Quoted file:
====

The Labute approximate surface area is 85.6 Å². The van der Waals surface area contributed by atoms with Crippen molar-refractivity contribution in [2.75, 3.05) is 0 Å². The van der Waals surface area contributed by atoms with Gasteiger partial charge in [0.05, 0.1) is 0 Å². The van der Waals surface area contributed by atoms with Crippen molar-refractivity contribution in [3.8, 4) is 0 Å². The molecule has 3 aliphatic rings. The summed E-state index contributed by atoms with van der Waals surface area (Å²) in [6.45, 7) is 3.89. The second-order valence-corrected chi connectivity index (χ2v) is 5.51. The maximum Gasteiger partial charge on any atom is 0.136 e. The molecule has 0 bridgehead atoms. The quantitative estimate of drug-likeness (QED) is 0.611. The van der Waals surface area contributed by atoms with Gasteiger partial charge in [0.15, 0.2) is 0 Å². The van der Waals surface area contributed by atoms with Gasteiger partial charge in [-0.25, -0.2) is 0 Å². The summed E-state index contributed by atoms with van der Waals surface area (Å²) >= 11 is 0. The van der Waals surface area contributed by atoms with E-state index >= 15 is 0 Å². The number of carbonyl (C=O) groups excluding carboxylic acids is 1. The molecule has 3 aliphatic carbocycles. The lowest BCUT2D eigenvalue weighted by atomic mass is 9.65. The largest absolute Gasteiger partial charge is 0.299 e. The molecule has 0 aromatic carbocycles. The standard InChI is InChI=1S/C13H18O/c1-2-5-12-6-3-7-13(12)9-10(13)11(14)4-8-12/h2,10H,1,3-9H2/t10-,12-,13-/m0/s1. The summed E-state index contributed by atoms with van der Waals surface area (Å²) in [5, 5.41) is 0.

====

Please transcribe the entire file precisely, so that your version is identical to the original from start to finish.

The Labute approximate surface area is 85.6 Å². The van der Waals surface area contributed by atoms with Crippen molar-refractivity contribution in [2.75, 3.05) is 0 Å². The van der Waals surface area contributed by atoms with Gasteiger partial charge in [0.05, 0.1) is 0 Å². The van der Waals surface area contributed by atoms with Crippen molar-refractivity contribution in [3.8, 4) is 0 Å². The molecule has 3 aliphatic rings. The summed E-state index contributed by atoms with van der Waals surface area (Å²) in [6.45, 7) is 3.89. The second-order valence-corrected chi connectivity index (χ2v) is 5.51. The maximum Gasteiger partial charge on any atom is 0.136 e. The molecule has 0 bridgehead atoms. The quantitative estimate of drug-likeness (QED) is 0.611. The van der Waals surface area contributed by atoms with Gasteiger partial charge in [0.15, 0.2) is 0 Å². The van der Waals surface area contributed by atoms with Gasteiger partial charge in [-0.25, -0.2) is 0 Å². The summed E-state index contributed by atoms with van der Waals surface area (Å²) >= 11 is 0. The van der Waals surface area contributed by atoms with E-state index >= 15 is 0 Å². The number of carbonyl (C=O) groups excluding carboxylic acids is 1. The molecule has 3 aliphatic carbocycles. The lowest BCUT2D eigenvalue weighted by atomic mass is 9.65. The largest absolute Gasteiger partial charge is 0.299 e. The molecule has 0 aromatic carbocycles. The standard InChI is InChI=1S/C13H18O/c1-2-5-12-6-3-7-13(12)9-10(13)11(14)4-8-12/h2,10H,1,3-9H2/t10-,12-,13-/m0/s1. The summed E-state index contributed by atoms with van der Waals surface area (Å²) in [5, 5.41) is 0.